THE SPITFIRE GRILL
lyrics and book by Fred Alley music and book by James Valco.
Union Theatre 204 Union Street SE1 0LX To 15 August 2015.
Tue-Sat 7.30pm. Mat Sat & Sun 3pm.
Runs 2hr One interval.
TICKETS: 020 7261 9876.
Review: William Russell 25 July.
Great score, fine cast, shame about the book.
Melodious and beautifully performed, this off-Broadway musical comes with the blessing of Stephen Sondheim – he gave it the 2001 Richard Rogers Production Award – and is given an imaginative production by director Alistair Knights.
Based on Lee David Zlotoff’s 1966 film, on the way from screen to stage something has gone wrong, and as almost always with musicals it is the book, which makes no psychological sense.
Characters switch from being one kind of person to someone totally different at the drop of a semiquaver while the Wisconsin town of Gilead changes from deeply depressed rural America to a demi-Eden of white picket fences and plain folks just getting along fine on apple pie, crackers and homespun wisdom.
However, James Valco’s score is tuneful and inventive, and the cast could not be bettered. Belinda Wollaston as the heroine, Percy, a killer on parole who gets a job at embittered widow Hannah Ferguson’s Spitfire Grill, has the power both of voice and personality to carry the show.
Not that she is required to do so single-handed; Hilary Harwood as Hannah is just as good. Both get big numbers, have big voices and deliver the goods big time.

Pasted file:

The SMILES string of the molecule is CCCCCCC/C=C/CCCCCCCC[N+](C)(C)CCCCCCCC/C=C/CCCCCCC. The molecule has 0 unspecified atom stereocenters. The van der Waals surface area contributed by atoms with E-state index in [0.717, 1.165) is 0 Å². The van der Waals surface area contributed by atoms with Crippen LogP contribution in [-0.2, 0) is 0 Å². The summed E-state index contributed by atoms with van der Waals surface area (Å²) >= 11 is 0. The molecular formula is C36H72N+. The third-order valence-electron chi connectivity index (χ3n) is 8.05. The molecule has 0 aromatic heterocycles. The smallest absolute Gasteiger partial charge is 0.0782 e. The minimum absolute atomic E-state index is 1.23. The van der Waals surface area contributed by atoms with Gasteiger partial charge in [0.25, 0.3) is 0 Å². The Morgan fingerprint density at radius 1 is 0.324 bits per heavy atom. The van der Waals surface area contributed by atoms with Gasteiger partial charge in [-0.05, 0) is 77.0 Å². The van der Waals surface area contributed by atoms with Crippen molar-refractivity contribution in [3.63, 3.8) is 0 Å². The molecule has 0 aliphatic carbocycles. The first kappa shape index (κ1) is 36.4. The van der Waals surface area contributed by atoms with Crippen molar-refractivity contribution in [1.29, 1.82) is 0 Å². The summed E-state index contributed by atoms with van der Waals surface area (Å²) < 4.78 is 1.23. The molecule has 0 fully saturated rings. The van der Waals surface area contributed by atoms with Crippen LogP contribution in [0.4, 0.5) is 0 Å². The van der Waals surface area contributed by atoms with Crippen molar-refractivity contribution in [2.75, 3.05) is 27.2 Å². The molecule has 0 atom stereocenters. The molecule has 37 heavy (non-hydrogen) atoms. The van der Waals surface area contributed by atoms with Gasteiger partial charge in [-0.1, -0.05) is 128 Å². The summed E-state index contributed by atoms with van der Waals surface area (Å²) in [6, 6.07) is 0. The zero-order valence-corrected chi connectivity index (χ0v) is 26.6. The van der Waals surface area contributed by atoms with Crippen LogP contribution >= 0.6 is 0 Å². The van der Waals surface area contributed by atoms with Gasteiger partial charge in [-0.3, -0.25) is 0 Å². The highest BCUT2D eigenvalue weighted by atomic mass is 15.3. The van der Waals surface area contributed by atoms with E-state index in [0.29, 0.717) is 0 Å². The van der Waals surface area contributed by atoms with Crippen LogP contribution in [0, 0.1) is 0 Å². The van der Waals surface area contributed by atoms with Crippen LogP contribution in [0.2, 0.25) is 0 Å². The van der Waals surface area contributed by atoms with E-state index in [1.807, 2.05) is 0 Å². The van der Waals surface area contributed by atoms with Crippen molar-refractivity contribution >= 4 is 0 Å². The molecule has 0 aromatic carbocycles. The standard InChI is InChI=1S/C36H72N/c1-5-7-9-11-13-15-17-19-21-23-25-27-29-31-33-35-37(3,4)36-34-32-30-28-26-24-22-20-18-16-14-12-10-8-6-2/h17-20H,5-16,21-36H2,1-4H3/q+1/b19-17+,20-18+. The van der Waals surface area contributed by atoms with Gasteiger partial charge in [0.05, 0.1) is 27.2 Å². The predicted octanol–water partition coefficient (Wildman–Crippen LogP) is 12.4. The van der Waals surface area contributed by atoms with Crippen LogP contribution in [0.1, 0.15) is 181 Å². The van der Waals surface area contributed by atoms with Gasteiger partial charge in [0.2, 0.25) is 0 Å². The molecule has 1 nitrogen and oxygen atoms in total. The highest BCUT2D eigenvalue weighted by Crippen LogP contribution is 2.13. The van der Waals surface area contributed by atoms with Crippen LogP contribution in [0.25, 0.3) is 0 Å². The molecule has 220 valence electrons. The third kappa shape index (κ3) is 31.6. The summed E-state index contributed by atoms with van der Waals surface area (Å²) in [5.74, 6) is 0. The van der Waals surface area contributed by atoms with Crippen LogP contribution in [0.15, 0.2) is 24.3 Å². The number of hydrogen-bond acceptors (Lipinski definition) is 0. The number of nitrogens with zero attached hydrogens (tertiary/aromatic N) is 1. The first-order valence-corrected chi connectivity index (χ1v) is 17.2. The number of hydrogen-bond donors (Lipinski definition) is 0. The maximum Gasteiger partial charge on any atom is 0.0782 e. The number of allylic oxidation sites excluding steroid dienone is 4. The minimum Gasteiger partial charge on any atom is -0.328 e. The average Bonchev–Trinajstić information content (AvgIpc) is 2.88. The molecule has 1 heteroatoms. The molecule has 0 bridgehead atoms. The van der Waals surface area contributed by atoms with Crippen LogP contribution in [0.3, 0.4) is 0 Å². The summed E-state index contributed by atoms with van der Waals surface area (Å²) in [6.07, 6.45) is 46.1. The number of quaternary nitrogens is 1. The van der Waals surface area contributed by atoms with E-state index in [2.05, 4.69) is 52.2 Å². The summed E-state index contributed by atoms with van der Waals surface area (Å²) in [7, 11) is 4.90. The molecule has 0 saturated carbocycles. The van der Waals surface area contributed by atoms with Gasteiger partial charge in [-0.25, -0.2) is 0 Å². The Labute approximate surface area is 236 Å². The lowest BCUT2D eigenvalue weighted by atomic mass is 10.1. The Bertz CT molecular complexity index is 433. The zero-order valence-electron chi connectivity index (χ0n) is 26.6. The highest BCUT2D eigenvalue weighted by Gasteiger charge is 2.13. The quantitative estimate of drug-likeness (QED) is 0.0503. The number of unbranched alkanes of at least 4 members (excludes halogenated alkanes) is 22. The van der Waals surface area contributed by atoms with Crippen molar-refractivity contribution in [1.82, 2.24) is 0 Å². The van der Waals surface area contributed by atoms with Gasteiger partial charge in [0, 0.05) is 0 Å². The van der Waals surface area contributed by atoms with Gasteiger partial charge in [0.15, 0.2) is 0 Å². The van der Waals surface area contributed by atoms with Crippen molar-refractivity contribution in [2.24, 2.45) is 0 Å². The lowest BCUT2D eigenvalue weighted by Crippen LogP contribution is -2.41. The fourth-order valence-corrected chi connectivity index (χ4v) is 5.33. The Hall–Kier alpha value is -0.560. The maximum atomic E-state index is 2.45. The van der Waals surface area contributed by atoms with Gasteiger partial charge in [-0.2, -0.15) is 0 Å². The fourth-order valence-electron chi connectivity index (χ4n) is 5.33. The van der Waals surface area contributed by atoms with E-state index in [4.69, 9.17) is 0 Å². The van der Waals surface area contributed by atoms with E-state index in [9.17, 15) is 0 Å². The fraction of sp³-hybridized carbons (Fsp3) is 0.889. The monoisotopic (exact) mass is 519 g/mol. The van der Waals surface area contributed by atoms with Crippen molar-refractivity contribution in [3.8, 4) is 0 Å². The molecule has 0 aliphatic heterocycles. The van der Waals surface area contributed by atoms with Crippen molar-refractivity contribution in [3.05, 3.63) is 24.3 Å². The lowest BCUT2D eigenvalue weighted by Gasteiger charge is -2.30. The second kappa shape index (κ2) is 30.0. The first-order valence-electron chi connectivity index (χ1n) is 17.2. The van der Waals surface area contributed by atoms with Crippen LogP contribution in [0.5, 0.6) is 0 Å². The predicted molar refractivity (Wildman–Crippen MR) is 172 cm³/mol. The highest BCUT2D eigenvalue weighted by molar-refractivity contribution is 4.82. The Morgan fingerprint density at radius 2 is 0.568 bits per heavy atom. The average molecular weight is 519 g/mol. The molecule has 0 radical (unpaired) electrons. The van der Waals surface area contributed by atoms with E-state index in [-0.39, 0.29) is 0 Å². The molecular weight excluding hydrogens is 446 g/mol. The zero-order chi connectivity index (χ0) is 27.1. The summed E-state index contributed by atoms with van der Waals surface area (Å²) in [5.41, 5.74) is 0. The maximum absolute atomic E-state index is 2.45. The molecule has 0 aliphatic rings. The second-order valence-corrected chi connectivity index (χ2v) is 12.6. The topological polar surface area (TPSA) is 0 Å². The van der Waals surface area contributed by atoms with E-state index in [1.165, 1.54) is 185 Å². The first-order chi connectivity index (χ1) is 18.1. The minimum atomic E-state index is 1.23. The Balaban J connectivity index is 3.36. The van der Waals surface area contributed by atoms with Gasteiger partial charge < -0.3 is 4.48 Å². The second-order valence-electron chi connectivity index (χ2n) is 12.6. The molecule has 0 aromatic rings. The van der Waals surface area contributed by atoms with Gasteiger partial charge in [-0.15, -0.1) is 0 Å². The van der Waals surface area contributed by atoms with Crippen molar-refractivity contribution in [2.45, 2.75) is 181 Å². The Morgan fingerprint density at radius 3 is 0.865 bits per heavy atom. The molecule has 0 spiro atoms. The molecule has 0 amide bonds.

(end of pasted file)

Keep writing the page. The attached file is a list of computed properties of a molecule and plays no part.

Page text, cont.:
But why Percy turns from a butch, scared and difficult killer into little Mary Sunshine as the result of becoming a waitress and cook in a run-down diner is hard to fathom, as is the transformation, under her influence, of her employer from embittered old crone into Aunt Eller from Oklahoma.
The same goes for downtrodden Shelby, married to Hilary’s embittered nephew Caleb, who somehow discovers a woman can do what a woman has to do – not necessarily what her man demands.
One moment we are in Twin Peaks country where nasty things lurk in the woods, the next in the sun-kissed world of Saturday Evening Post magazine covers.
But the score ensures two hours of pleasure and there is good work from Natalie Law as Shelby, Hans Rye as the embittered Caleb, Chris Kelly as the friendly neighbourhood sheriff and Katie Brennan as the inquisitive gossip-mongering postmistress, to back-up the two leads.
Percy Talbot: Belinda Wollaston.
Shelby Thorpe: Natalie Law.
Hannah Ferguson: Hilary Harwood.
Sheriff Joe Stutter: Chris Kiely.
Caleb Thorpe: Hans Rye.
Effy Krayneck: Katie Brennan.
The Visitor: Andrew Borthwick.
Director: Alastair Knights.
Lighting: Jack Weir.
Musical Director: Simon Holt.
Choreographer: Lee Crowley.